Turn back your aging clock with high-intensity workouts

Recent research finds exercise program can stimulate mitochondria, the energy producing proteins

treadmill

If you’ve ever wondered how to maximize your time at the gym or how to get in an effective workout, consider the remarkable effects high-intensity interval training (HIIT) has on the aging process.

Assistant Professor Matt Robinson was recently involved in a study to determine which type of exercise is most effective for removing damaged proteins from the body and regenerating new ones.

“One of the theories of aging is that the muscle proteins accumulate damage, in the same way that rust accumulates on cars,” Matt says. “Those damaged proteins need to be replaced, so we need to remove them and make new ones. Exercise is a really good way to do that. We compared three different exercise programs to see how they change proteins and which specific types of proteins are affected.”

Matt and his colleagues at the Mayo Clinic recruited participants in two different age groups – 18-30 years of age and 65-80 years of age. The groups participated in three types of exercise – HIIT, resistance weight-training and a combination of lower-intensity cardio and resistance training. The study found that HIIT has the greatest impact on proteins within the mitochondria, which were among thousands of muscle proteins that were examined.  In particular, they found large increases in the cellular machinery, the ribosomes, that make new proteins and increases in the rate at which new proteins were being made.

The mitochondria are primarily responsible for generating energy for cells to function. These proteins are also related to a person’s overall fitness. Aerobic capacity, also called VO2 max, is one of the best indicators of health as we get older. As a person’s VO2 max declines, their mitochondria also go down.

Researchers looked at the whole body functioning of participants, including their VO2 max, strength and muscle mass. They also took blood and muscle samples to look at molecular changes. The study found that after doing HIIT, mitochondria function in the older participants was the same as the younger participants at baseline. Although VO2 max was still lower in the older participants, limiting aerobic capacity, they were still able to stimulate the mitochondria.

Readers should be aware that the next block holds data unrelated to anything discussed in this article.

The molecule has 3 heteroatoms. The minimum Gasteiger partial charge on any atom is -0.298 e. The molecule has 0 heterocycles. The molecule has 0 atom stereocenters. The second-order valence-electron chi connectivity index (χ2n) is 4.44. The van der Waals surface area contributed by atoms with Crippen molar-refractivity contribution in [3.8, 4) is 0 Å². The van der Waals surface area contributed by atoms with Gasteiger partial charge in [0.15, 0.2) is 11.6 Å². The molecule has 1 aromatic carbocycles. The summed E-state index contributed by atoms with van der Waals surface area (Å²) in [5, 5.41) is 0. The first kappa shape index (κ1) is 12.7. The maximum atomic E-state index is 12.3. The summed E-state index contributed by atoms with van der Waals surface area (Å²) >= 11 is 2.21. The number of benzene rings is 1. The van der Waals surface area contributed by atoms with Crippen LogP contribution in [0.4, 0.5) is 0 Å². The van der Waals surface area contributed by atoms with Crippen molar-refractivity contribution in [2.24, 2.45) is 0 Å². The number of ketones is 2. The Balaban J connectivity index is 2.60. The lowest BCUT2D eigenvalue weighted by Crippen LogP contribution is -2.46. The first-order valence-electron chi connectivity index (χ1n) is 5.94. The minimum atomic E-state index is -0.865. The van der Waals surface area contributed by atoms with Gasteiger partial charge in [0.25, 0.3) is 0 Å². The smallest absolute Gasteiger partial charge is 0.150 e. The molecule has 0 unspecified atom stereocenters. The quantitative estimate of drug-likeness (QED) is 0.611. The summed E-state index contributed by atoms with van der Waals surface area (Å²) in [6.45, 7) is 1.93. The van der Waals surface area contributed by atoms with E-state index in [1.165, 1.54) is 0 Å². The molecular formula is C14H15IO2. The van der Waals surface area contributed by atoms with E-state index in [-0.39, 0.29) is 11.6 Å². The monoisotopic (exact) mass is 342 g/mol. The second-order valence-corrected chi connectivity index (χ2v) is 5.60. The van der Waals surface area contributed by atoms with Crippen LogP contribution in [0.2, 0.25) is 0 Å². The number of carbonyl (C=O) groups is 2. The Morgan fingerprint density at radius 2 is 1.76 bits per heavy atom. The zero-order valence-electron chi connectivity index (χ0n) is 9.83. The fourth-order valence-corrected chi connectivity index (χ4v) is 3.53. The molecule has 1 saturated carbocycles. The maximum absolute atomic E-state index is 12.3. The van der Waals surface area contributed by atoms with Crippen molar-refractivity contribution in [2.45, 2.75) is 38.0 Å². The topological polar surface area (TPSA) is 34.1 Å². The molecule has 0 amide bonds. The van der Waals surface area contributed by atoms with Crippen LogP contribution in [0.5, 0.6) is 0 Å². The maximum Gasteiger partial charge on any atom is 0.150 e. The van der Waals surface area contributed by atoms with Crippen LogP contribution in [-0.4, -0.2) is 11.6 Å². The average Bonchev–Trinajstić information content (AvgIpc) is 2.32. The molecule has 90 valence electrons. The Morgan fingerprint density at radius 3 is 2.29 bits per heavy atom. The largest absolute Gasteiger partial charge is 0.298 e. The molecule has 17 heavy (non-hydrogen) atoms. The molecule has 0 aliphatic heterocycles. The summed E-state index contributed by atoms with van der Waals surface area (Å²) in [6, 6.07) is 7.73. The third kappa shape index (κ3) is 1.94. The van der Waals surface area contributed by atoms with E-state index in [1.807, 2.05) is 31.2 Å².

“The more mitochondria a person has, the better,” Matt says. “Aerobic fitness is an important consideration for younger people and athletes because it’s a marker of how big their gas tank is and how far they can push themselves. As we get older, aerobic fitness declines and we’re less concerned about total performance because we don’t need to go out and win the Olympics. What helps though, is being able to get out of bed each day because as capacity declines, problems arise.”

Matt recommends people incorporate some type of HIIT into their regular exercise routines. He says that some of the most positive responses researchers saw were in participants doing the HIIT rather than the moderate intensity workouts. It also helped non-exercise responders become exercise responders.

“If you’re not meeting the exercise goals you set for yourself, look at your intensity,” he says. “Plateaus happen, and in our study we re-evaluated everyone at six weeks and adjusted their goals to keep them progressing.”

Here at OSU, Matt is now shifting the focus of his research from a healthy aging population to a pre-diabetic one. He, along with Assistant Professor Sean Newsom, are currently recruiting participants for a research study that will look at how exercise may improve the health of pre-diabetics and whether there are different considerations for these individuals.

“Exercise is our best tool to improve a person’s health throughout multiple disease stages,” Matt says. “Whether you have diabetes or are at-risk for certain conditions, it’s never too late. What we’re trying to understanding better is what it is specifically about exercise that makes it so beneficial and the most powerful intervention for improving health.”

Ready to HIIT it?

Consider working up to this sample routine, which was used in Matt’s research. Matt says it takes a couple of weeks to warm up to this type of exercise and that it’s important to get used to it before starting a regular program.

HIIT Workout
Warm-up: 10 minutes
1st HIIT interval: 4 minutes
Rest: 3 minutes
2nd HIIT interval: 4 minutes
Rest: 3 minutes
3rd HIIT interval: 4 minutes
Rest: 3 minutes
4th HIIT interval: 4 minutes
Cool down: 5 minutes
Total workout time: 40 minutes

Examples of activities you could use for a HIIT workout:

  • Road or stationary bike
  • Walking path or treadmill
  • Elliptical machine
  • Hills
  • Stairs
  • Lap swimming
  • Jump rope
  • Any activity you can do in short bursts to elevate your heart rate